University of Leicester
Tracing the Legacy of Human-induced Transformation of the Biosphere in Island Southeast Asia
- Prof.. Mark Williams (University of Leicester)
- Dr. Juan Carlos Berrio (University of Leicester)
- Prof. Iskandar Zulkarnaen Siregar (Bogor Agricultural University)
- Prof. Ulrich Salzmann (Northumbria University)
- Prof. Jan Zalasiewicz (University of Leicester)
- Prof. Sarah Gabbott (University of Leicester)
- Prof. Sue Page (University of Leicester)
The “Anthropocene,” is currently an informal term that refers to the current period in the history of the planet in which direct and indirect human influence has transformed the Earth. The current rate and scale of change appears to be unprecedented in the geological record. Understanding how ecosystems have changed because of both environmental and human impacts is essential for predicting how they will adapt in the future. Palaeoecology (or the study of past environments) draws on several disciplines including ecology, geology and archaeology, to extend our knowledge of landscape dynamics into the deep past – beyond the timeframe of modern and historic records. My PhD research draws on these disciplines to produce data that can be used to both understand when the Anthropocene began as well as address some of the key socio-ecological challenges of the period. I focus on the region of Island Southeast Asia and tackling two key challenges 1) the spread and impact of non-native naturalized plant species and 2) improving the success of mangrove ecosystems restoration projects.
I work with digital archives and botanical datasets as well as a range of palaeoecological proxies (i.e. pollen, spheroidal carbonaceous particles, phytoliths, microcharcoal etc.) and place these data in historical and archaeological context.
What inspires you
Like many people globally much of my experiences of the natural world when I was younger was from watching TV. When I was around nine, I wrote a letter to David Attenborough explaining that I wanted to have his job…luckily, he wrote back and encouraged me to go to university and do a degree in zoology. I ended up following his advice and became the first person in my family to get an undergraduate degree (although I realised, I liked primates and people the most so picked anthropology initially!).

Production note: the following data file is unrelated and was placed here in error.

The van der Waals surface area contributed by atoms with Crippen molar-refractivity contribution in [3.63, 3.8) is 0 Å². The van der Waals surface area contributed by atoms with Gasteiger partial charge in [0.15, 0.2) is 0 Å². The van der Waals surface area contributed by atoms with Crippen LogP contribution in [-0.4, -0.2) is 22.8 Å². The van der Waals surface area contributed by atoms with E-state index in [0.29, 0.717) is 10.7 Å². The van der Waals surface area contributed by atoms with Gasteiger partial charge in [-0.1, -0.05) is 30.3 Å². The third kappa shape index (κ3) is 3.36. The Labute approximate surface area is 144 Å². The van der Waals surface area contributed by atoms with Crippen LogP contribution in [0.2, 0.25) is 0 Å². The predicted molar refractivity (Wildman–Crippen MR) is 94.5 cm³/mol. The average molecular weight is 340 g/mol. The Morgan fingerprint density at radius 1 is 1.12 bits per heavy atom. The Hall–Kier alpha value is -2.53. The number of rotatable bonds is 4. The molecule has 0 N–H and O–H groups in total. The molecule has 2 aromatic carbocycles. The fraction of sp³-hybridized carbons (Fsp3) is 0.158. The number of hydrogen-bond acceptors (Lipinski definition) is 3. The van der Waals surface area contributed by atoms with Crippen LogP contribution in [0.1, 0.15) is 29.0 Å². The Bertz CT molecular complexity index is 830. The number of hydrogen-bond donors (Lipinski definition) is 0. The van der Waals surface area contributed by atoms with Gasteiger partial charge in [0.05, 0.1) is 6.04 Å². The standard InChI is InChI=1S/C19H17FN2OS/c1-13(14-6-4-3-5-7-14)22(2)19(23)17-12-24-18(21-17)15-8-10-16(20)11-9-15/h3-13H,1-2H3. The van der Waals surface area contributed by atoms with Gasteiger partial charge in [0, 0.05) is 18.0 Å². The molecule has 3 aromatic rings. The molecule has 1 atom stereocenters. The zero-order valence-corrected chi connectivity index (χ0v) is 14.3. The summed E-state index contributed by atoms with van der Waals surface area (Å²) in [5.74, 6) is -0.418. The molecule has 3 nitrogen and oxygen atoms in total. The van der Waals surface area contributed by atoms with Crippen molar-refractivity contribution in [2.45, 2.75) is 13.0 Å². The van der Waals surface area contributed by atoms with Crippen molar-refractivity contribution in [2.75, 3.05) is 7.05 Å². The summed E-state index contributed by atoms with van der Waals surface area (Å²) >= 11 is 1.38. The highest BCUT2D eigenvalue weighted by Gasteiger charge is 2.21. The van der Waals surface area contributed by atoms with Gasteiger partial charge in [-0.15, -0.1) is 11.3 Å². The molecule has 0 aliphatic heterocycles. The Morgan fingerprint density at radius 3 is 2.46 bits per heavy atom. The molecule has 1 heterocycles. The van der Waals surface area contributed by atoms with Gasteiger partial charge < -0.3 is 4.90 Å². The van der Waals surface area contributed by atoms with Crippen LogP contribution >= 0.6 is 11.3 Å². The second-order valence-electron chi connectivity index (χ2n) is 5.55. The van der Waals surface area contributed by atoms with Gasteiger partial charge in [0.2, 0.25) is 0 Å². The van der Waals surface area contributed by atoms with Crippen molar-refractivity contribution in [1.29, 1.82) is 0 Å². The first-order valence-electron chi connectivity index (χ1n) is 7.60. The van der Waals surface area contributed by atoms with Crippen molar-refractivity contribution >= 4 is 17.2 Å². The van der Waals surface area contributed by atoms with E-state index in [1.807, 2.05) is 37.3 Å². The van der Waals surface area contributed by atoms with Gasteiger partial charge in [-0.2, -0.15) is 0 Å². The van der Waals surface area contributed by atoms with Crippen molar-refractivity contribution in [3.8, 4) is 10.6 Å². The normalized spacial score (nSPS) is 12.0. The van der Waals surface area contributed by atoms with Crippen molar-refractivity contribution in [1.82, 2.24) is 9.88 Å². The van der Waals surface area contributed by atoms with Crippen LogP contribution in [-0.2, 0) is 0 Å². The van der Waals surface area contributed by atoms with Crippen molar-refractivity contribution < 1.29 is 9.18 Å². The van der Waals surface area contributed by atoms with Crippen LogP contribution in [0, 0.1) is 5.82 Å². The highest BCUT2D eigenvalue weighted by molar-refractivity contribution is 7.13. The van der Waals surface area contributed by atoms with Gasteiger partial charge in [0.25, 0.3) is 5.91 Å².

Before my PhD, I studied Anthropology (BSc) at Bournemouth University. Alongside my bachelors I was employed in a museum, doing science outreach and as a research assistant, processing sediments for phytoliths from archaeological sites, as well as working on a number of research projects both in the lab and field. I also worked a range of non-academic jobs in supermarkets, pubs and as a postie!
Why did you choose doctoral research?
Throughout my degree I worked on archaeological excavations in the United Kingdom, Finland, Romania and Vietnam. Working as part of international and multidisciplinary teams I became increasingly interested in pursuing a research career. When I saw this project advertised, I wanted to take the opportunity to continue learning and working in an area of research that I am passionate about.
Why did you choose CENTA?
chose to do a CENTA studentship because of the emphasis on producing truly inter-disciplinary researchers. I wanted to take advantage of the training that they provide that is traditionally outside of my field to broaden my perspective when it comes to research.
I want to pursue a career in research, science communication and policy.